Join us in March for the 2nd series of Yoga Groups at The Liberation Institute:
Cultivate a Yoga Practice for your own unique experience:
Knowledge of Ayurveda, the ancient Indian science and philosophy of health, helps us design a yoga practice that really fits our needs. Awareness of the doshas (or constitutions) Vata, Pitta, and Kapha, can help us gauge the effects of our yoga practice on both our physical body as well as our state of mind. A practice may be suitable for one constitution, but may cause further imbalance for another. It does not make sense to do one practice for everyone. In these small yoga groups, we will get a sense of individual doshas and offer tools and modifications for individual needs.
More on Doshas Here:
The doshas are effected by both internal and external factors; rhythms of the seasons, of our livestyle, activities and diet (how we feed our mind, body and spirit). In order to learn more about the doshas and how they relate to you, you might take a quick assessment of those qualities in yourself. Doing your own research will help get a sense of which doshas make up your current constitution. Seeing a skilled Ayurvedic practitioner is however, the best way to really know your dosha.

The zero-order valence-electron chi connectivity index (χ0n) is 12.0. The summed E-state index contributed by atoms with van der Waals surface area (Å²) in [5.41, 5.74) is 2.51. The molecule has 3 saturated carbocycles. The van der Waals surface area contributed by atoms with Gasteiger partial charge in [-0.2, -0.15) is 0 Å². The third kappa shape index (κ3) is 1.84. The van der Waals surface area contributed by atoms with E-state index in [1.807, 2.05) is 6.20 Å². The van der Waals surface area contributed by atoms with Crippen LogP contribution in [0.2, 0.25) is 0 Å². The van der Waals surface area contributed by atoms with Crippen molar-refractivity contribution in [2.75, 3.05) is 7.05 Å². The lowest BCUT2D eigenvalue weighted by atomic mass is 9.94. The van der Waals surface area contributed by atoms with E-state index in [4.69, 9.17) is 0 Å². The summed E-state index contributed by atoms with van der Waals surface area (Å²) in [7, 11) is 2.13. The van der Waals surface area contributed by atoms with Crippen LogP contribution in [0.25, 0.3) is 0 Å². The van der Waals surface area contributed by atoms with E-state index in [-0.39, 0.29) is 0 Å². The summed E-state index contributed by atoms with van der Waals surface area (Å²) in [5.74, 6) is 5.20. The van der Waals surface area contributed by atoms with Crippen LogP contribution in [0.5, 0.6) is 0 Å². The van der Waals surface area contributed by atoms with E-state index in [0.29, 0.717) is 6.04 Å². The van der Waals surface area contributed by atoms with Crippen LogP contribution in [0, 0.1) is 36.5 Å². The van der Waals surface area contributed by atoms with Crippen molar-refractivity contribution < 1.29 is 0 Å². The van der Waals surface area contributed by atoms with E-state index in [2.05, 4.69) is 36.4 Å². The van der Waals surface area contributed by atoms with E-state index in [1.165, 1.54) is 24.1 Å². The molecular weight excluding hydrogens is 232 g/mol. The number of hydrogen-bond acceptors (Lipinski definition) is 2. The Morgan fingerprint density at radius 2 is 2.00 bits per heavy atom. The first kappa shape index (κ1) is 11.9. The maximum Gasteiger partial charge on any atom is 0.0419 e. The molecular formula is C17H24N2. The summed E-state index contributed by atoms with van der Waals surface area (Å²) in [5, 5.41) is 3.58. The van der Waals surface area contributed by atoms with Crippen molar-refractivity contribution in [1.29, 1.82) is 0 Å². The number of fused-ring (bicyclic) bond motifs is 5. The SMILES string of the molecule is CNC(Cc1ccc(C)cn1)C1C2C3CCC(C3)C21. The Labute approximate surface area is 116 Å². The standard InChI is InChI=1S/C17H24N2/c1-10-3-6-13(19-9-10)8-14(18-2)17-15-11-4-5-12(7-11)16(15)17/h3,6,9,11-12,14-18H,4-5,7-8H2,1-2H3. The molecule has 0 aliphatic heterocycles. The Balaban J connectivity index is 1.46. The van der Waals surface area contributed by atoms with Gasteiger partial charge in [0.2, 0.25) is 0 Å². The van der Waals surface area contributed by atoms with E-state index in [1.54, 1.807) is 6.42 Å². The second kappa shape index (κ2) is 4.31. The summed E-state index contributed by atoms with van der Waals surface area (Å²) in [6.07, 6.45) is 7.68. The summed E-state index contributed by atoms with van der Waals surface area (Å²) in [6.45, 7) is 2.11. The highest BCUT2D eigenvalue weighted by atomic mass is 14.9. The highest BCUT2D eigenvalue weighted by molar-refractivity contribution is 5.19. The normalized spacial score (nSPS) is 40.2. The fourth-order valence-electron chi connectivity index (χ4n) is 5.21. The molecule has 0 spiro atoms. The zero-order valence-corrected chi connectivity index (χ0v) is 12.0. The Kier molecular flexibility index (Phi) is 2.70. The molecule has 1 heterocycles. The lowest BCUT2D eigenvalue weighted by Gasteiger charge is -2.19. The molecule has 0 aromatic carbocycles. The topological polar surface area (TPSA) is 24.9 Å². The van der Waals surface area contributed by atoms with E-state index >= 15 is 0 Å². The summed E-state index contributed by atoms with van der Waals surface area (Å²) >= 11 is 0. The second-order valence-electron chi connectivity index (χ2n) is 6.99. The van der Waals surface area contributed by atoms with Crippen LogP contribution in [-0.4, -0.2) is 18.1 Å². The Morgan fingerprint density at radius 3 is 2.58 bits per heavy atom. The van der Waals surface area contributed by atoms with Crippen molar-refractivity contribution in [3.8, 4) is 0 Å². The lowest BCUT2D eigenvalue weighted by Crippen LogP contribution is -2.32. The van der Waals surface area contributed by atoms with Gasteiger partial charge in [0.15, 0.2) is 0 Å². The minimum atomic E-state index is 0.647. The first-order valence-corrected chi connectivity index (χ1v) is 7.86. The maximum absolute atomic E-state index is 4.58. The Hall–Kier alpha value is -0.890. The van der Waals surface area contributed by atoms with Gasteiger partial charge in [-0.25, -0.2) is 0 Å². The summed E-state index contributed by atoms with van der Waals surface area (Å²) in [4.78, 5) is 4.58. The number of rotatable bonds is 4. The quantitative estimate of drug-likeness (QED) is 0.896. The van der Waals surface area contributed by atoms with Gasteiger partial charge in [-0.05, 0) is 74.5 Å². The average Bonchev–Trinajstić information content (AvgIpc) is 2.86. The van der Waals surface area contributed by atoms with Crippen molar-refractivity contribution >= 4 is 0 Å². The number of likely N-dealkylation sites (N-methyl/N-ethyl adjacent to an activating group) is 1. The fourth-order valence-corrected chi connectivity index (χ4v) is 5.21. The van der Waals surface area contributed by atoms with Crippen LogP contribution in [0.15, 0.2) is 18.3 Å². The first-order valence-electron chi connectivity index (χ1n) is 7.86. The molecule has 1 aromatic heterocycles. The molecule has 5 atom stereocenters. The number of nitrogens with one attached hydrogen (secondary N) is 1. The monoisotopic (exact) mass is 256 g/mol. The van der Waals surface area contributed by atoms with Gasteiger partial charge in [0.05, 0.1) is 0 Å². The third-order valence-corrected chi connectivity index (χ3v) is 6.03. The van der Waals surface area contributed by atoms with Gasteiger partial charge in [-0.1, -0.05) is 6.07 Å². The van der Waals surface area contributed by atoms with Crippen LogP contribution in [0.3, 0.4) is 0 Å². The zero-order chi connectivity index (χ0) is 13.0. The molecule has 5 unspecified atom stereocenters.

An overview of Doshas Taken from mind/body/green:
1. Vata Dosha — Energy that controls bodily functions associated with motion, including blood circulation, breathing, blinking, and your heartbeat. Vatas tend to have a slim, small boned body type
- In balance: There is creativity and vitality.
- Out of balance: Can produce fear and anxiety.
2. Pitta Dosha — Energy that controls the body’s metabolic systems, including digestion, absorption, nutrition, and your body’s temperature. Pittas tend to have a medium body type.
- In balance: Leads to contentment and intelligence.
- Out of balance: Can cause ulcers and anger.
3. Kapha Dosha — Energy that controls growth in the body. It supplies water to all body parts, moisturizes the skin, and maintains the immune system. Kaphas tend to have a larger, big boned body type.
- In balance: Expressed as love and forgiveness.
- Out of balance: Can lead to insecurity and envy.
Yoga practice for each Dosha:
1. Vata Dosha